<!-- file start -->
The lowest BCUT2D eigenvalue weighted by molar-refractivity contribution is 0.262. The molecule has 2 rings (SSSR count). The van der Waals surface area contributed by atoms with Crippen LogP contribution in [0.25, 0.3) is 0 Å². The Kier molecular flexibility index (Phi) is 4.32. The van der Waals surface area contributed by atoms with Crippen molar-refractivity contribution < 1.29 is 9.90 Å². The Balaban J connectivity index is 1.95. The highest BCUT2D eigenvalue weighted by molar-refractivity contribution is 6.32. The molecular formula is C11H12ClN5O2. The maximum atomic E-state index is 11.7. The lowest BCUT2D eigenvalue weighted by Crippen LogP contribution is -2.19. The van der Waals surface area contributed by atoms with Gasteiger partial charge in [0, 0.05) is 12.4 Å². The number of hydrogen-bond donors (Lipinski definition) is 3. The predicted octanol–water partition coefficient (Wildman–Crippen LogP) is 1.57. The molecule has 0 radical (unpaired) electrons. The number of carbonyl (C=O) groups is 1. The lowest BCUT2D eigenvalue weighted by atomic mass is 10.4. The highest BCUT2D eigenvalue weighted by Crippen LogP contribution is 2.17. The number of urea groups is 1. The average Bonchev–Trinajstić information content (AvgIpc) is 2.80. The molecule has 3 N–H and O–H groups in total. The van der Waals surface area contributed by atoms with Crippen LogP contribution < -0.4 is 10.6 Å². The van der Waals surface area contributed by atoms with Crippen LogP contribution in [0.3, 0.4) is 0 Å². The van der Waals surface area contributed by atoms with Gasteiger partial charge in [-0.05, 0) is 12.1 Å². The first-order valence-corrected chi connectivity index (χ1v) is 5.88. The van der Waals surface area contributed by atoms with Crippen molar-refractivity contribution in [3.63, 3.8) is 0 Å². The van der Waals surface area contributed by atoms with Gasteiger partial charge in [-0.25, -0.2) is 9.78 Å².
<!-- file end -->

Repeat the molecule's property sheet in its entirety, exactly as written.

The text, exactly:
The lowest BCUT2D eigenvalue weighted by molar-refractivity contribution is 0.262. The molecule has 2 rings (SSSR count). The van der Waals surface area contributed by atoms with Crippen LogP contribution in [0.25, 0.3) is 0 Å². The Kier molecular flexibility index (Phi) is 4.32. The van der Waals surface area contributed by atoms with Crippen molar-refractivity contribution < 1.29 is 9.90 Å². The Balaban J connectivity index is 1.95. The highest BCUT2D eigenvalue weighted by molar-refractivity contribution is 6.32. The molecular formula is C11H12ClN5O2. The maximum atomic E-state index is 11.7. The lowest BCUT2D eigenvalue weighted by Crippen LogP contribution is -2.19. The van der Waals surface area contributed by atoms with Gasteiger partial charge in [0, 0.05) is 12.4 Å². The number of hydrogen-bond donors (Lipinski definition) is 3. The predicted octanol–water partition coefficient (Wildman–Crippen LogP) is 1.57. The molecule has 0 radical (unpaired) electrons. The number of carbonyl (C=O) groups is 1. The lowest BCUT2D eigenvalue weighted by atomic mass is 10.4. The highest BCUT2D eigenvalue weighted by Crippen LogP contribution is 2.17. The number of urea groups is 1. The average Bonchev–Trinajstić information content (AvgIpc) is 2.80. The molecule has 3 N–H and O–H groups in total. The van der Waals surface area contributed by atoms with Crippen LogP contribution < -0.4 is 10.6 Å². The van der Waals surface area contributed by atoms with Crippen LogP contribution in [0.3, 0.4) is 0 Å². The van der Waals surface area contributed by atoms with Gasteiger partial charge in [-0.05, 0) is 12.1 Å². The first-order valence-corrected chi connectivity index (χ1v) is 5.88. The van der Waals surface area contributed by atoms with Crippen molar-refractivity contribution in [3.63, 3.8) is 0 Å². The van der Waals surface area contributed by atoms with Gasteiger partial charge in [-0.25, -0.2) is 9.78 Å².